Masuda, Funai, Eifert & Mitchell, Ltd.
203 North LaSalle Street
Chicago, IL 60601-1262
Phone: (312) 245-7500
Fax: (312) 245-7467
1475 East Woodfield Road
Schaumburg, IL 60173
Phone: (847) 734-8811
Fax: (847) 734-1089
19191 South Vermont Avenue, Suite 420
Torrance, CA 90502
Phone: (310) 630-5900
Fax: (310) 630-5909
Regardless of where you're from, regardless of the
language that you speak, everyone has the same concerns. First and foremost, it is about making a better life for your family. As an immigration lawyer, that is something that we have to take to heart. Our clients are moving from one culture to another and we, as their attorneys, have to have some cultural sensitivity."
Bryan Funai's Story
Initially growing up in an ethnically diverse neighborhood in Chicago, and being a third-generation Japanese-American, Bryan grew up with people of varied cultures. Bryan had further interaction with people from another country when his mother taught English to Japanese immigrants. This exposure caused him to develop an interest in and compassion for immigrants and their experiences in the United States and influenced his career choice later on.
After receiving a Bachelor's Degree in business from Northern Illinois University and graduating from Thomas M. Cooley Law School, Bryan initially started practicing transactional and corporate law. As a majority of his firm's clients were foreign-based corporations, immigration work was built into his practice as a service to help facilitate the movement of employees across national borders. In the course of doing this work, Bryan discovered that immigration law was very compelling, particularly as it allowed him to work directly with people and their needs, as his mother had done. Whether the immigrant was a chef in a small restaurant or the CEO of a publicly traded foreign company, Bryan found it satisfying to know that his work had an impact on an individual's life.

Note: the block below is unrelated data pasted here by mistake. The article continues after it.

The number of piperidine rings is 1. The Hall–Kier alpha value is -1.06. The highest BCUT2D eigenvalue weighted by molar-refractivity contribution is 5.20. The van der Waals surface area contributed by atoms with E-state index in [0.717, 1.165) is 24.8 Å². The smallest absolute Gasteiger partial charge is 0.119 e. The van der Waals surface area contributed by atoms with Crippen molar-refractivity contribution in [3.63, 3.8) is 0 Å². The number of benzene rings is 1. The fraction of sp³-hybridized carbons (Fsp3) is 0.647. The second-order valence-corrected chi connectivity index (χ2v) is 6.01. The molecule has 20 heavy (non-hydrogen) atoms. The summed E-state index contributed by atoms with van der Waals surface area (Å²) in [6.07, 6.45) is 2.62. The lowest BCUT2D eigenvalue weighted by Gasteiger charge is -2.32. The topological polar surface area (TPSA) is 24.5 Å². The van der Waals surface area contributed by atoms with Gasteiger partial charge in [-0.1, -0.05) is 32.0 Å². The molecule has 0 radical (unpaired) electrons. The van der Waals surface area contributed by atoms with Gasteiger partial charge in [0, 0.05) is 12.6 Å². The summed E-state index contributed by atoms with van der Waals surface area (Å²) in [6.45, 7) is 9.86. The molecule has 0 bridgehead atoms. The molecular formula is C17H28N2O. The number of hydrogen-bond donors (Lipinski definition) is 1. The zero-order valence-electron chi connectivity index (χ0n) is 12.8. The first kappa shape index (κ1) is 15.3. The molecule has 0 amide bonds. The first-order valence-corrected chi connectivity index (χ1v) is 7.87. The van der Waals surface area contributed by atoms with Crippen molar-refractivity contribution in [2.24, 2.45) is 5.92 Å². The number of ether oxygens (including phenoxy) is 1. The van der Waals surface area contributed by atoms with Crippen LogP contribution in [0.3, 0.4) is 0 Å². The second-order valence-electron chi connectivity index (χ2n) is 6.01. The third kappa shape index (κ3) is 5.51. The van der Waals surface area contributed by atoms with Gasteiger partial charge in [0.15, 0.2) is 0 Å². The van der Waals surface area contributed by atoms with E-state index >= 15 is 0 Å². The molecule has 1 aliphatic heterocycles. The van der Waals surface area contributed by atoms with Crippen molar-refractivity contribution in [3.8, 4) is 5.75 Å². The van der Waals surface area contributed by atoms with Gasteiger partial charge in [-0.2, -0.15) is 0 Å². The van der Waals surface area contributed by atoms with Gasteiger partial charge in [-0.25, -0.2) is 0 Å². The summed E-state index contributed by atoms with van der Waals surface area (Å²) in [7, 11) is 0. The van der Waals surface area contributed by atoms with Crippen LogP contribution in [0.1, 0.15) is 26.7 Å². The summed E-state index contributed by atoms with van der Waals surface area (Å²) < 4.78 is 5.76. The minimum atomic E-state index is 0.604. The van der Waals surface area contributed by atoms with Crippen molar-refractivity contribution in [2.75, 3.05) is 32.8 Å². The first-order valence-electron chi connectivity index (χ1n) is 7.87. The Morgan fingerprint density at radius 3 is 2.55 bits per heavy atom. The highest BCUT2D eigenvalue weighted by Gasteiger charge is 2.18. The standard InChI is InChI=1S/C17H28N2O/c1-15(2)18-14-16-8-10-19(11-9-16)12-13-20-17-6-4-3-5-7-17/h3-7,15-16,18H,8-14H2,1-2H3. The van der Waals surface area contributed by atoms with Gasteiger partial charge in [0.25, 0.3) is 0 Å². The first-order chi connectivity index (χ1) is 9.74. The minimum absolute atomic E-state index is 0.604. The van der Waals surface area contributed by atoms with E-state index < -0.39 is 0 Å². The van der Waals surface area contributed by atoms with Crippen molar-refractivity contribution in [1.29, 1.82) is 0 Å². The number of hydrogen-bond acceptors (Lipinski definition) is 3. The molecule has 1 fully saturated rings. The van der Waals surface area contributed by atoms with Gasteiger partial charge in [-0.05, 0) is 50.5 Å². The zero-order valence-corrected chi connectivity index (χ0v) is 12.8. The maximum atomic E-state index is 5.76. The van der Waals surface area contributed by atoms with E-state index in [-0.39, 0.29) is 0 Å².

Bryan began to take on more immigration cases and by 1987, he developed Masuda Funai's immigration department. He was the chair from 1987 through 2001, and has continued to dedicate his practice to immigration as one of his firm's principal partners. Bryan remains connected to his Japanese background and clients by traveling to Japan frequently, working with U.S. consulates in Osaka and Tokyo, and serving as a member of the Asian American Bar Association.